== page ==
Get new posts by email:

Wednesday, February 21, 2024

BOOK/A TABLE - Boeuf en Daube

I was so enamored with Virginia Woolf’s To the Lighthouse I decided to make the Boeuf en Daube featured in it. Fantastic! Funny thing is, the protagonist Mrs. Ramsey is rather concerned her dinner will fall to ruin because the children are late to the table—but the dish is really best when refrigerated overnight, re-heated over a low flame and served at leisure. Similar to Boeuf alla Bourguignon (from Burgundy, 'natch), this preparation of beef is from the Provence/Languedoc region in the South of France.

“Mrs. Ramsay...peered into the dish, with its shiny walls and its confusion of savoury brown and yellow meats, and its bay leaves and its wine, and thought, This will celebrate the occasion...” 

Or any occasion you like!

Boeuf en Daube 

Adapted from


2 1/2 pounds beef chuck, cut into 2-inch cubes
3 tablespoons olive oil
10 cloves garlic, minced and divided
4 slices bacon, chopped into lardons
1 small red onion, peeled and diced
2 medium carrots, peeled and thinly sliced into rounds
3 ounces (85 grams) shiitake mushrooms, roughly chopped
2 ounces (57 grams) roughly chopped pitted olives of your choice
1 tablespoon capers, rinsed
1 14.5-ounce can crushed tomatoes
1 cup red wine + additional wine as needed
1/2 cup beef broth or water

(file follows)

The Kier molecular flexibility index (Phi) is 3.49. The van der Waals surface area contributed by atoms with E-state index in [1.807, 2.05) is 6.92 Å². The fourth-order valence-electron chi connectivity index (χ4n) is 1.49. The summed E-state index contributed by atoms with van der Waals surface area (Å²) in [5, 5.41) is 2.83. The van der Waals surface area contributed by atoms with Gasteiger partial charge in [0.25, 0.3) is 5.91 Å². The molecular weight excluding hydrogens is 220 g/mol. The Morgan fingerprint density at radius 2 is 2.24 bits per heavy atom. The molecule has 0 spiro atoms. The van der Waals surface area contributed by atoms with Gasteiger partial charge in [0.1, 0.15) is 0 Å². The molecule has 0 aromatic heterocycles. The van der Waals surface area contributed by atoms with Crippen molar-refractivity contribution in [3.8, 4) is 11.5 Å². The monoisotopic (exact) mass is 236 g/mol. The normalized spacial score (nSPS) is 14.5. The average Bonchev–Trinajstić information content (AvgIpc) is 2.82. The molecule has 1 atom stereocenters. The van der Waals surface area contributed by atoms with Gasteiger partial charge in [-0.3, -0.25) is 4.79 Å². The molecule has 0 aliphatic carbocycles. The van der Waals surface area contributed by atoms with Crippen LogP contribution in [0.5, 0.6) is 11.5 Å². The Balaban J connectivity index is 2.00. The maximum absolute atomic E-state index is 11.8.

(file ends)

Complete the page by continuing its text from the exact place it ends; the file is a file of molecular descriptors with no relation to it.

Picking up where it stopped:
1/4 cup brandy
3 sprigs fresh thyme
2 dried bay leaves
10 sprigs parsley
1 teaspoon whole peppercorns
1 teaspoon cornstarch (optional)
cooked egg noodles and/or crusty bread and butter for serving (optional)


Place the beef, olive oil, and half the minced garlic in a sealable gallon-size plastic bag. Marinate at room temperature for 30 minutes to an hour (or overnight in the refrigerator). 

While the beef is marinating, you can prep your veg.

Preheat the oven to 300 degrees F.

In a large, heavy-bottomed pot such as a Dutch oven, cook the bacon over medium heat until crispy. 

Spoon out the bacon and reserve, but leave the fat in the pan.

In batches, add the marinated beef to the pan and cook for about five minutes, turning the meat so all sides are browned but not burning your garlic. 

Transfer the cooked beef and garlic to a bowl.

Add the onion, carrots, mushrooms, olives, capers, and remaining garlic to the Dutch oven. Cook for 8-10 minutes, stirring frequently, until the vegetables are soft.

Add the tomatoes, wine, broth, and brandy to the Dutch oven and bring to a simmer, scraping up all the yummy browned bits. 

Return the beef and bacon to the Dutch oven.

Add the thyme, bay, parsley, and peppercorns to the Dutch oven. If you don’t like them floating around in there, you can make a bouquet garni by wrapping them in cheesecloth (or a coffee filter or empty tea bag), tying it closed with butcher’s twine.

Cook in the oven for 3 hours, until the beef is so tender you can pull it apart into shreds with a fork.

If you find your stew doesn’t have enough liquid once it’s done, add a bit more wine; if you have too much liquid, thicken it with a teaspoon of cornstarch that’s been whisked with a little water to make a slurry.

Do enjoy!


  1. Looks and sounds absolutely delish! Can't wait to try it out!

  2. I'll prepare this for the aroma and stay for the flavor! Quel formiDAUBEle !

  3. What a delicious pun, Chris! I think you'll love this dish!